Fisheries Minister reduces allowable sea-lion kill

Published: Thu 8 Dec 2005 12:27 AM
Fisheries Minister reduces allowable sea-lion kill
Fisheries Minister Hon. Jim Anderton has taken a step in the right direction by reducing the number of New Zealand sea lions that can be killed by trawlers in the Auckland Island squid fishery by nearly 20 percent.
“While this is a step in the right direction there is no need for any sea lions to be killed by trawlers in the squid fishery,” said Forest and Bird’s senior researcher Barry Weeber.
“The Fisheries Minister could have required the squid fishing industry to use sea lion-friendly jiggers that catch next to no sea lions. By doing this, he could have set a limit of sea lion deaths that was close to zero,” he said.
“In 2003, the fishing industry recognized that jigging was an environmentally friendly means of fishing. There’s really no excuse for not using sea lion-friendly jiggers. We will be looking to see a move towards sea lion-friendly jigging in the proposed Sea Lion Population Management Plan,” he said.
“It is time for the Government to put the interests of New Zealand’s only endemic sea lion ahead of foreign trawlers,” Mr Weeber said.
“Sea lion numbers have been declining over the last 8 years. The last season pup numbers were lowest since systematic estimates started and over 1000 (30%) below numbers born in 1998.”
Decision on sea-lion bycatch
New Fisheries Minister Mr Anderton has reduced the limit to 97 sea lions to be killed in 2006, down from 115. Last year his predecessor David Benson-Pope set a limit of 115, which was nearly double the previous limit originally agreed in 2003.
Jigging in New Zealand
Jigging is a fishing method that uses hooks rather than nets to catch squid and kills next to no sea lions.
New Zealand fishers have previously jigged around the Auckland Islands. Jiggers are used in the squid fishery around the Falkland Islands. A ban on trawling would create an incentive for New Zealand squid fishers to use jiggers. Jiggers are a standard fishing method to catch squid which rely on bright lights, jigging machines and multi-barbed hooks.
According to Big Fish #2 published by the Seafood Industry Council in 2003
“It is a strange conundrum. In an era where environmental sustainability has become the catch cry to ensure a future for commercial fishing, squid jigging – the most environmentally friendly fishing method of all – has been shut out of the action.”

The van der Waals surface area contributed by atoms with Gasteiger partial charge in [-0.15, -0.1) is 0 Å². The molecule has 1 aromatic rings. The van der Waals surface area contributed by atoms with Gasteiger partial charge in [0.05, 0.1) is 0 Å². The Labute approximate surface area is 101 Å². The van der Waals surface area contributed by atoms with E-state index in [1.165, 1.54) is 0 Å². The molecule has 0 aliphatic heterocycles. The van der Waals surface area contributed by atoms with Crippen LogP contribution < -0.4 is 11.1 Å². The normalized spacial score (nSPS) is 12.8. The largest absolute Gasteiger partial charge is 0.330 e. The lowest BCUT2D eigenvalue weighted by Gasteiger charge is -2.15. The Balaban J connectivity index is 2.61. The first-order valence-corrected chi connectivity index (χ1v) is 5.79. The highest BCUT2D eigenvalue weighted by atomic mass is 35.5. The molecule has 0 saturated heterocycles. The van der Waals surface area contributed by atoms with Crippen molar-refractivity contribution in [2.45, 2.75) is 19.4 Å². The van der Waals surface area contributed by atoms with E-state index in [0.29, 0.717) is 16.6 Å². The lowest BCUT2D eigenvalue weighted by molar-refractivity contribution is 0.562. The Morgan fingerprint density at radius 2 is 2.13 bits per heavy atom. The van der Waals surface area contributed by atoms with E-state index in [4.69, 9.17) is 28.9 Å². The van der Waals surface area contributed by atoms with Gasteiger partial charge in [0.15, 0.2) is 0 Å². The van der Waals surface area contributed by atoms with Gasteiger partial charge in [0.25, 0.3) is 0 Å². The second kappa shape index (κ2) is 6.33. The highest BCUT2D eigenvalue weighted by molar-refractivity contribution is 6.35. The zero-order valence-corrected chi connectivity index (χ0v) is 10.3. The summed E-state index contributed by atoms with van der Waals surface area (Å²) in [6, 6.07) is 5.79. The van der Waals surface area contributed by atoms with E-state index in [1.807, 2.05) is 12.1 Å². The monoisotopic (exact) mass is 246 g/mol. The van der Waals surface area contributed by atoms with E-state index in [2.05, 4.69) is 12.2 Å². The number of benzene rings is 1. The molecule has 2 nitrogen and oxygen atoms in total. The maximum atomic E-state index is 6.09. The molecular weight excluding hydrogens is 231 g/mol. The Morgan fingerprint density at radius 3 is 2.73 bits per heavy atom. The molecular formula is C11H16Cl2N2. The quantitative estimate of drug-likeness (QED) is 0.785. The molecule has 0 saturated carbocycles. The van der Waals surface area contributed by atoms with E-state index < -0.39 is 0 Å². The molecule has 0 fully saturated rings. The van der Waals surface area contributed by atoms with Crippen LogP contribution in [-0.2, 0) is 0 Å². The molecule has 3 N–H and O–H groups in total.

Each year dozens of sea lions die a painful, terror-filled death in 150-200 metre wide trawl nets of the Auckland Islands squid fishery. Sea lion friendly fishing methods such as jigging would prevent this.
Over 85 percent of the squid trawl catch is taken by foreign trawlers from Korea, Russia, Ukraine, Poland and Japan chartered to New Zealand companies.
Protecting sea lions
New Zealand sea lions are protected under the Marine Mammals Protection Act. However a special exemption under the Act allows the fishing industry to kill sea lions in the course of fishing.
An extended marine mammal sanctuary around the sub-Antarctic Auckland Islands would safeguard threatened New Zealand sea lions without preventing squid fishing.
Sea lions used to range all around New Zealand with breeding in Nelson and in the far north but are now restricted to sub-Antarctic Islands. 90 percent of the sea lion population breed on the Auckland Islands. The main rookery is on Dundas Island which is the size of two football fields. Around 2500 pups are produced each year from a mature population of around 7000.
New Zealand Sea lions can dive to over 550 metres and they are the deepest diving of all fur seals and sea lions.
The pup numbers born in 2004/05 were 15 percent less than the previous two years and over 1000 or 30 percent below those born in 1997-98. A recent DoC technical report commented that this drop was of “serious concern for New Zealand sea lion species” (Chilvers November 2005).

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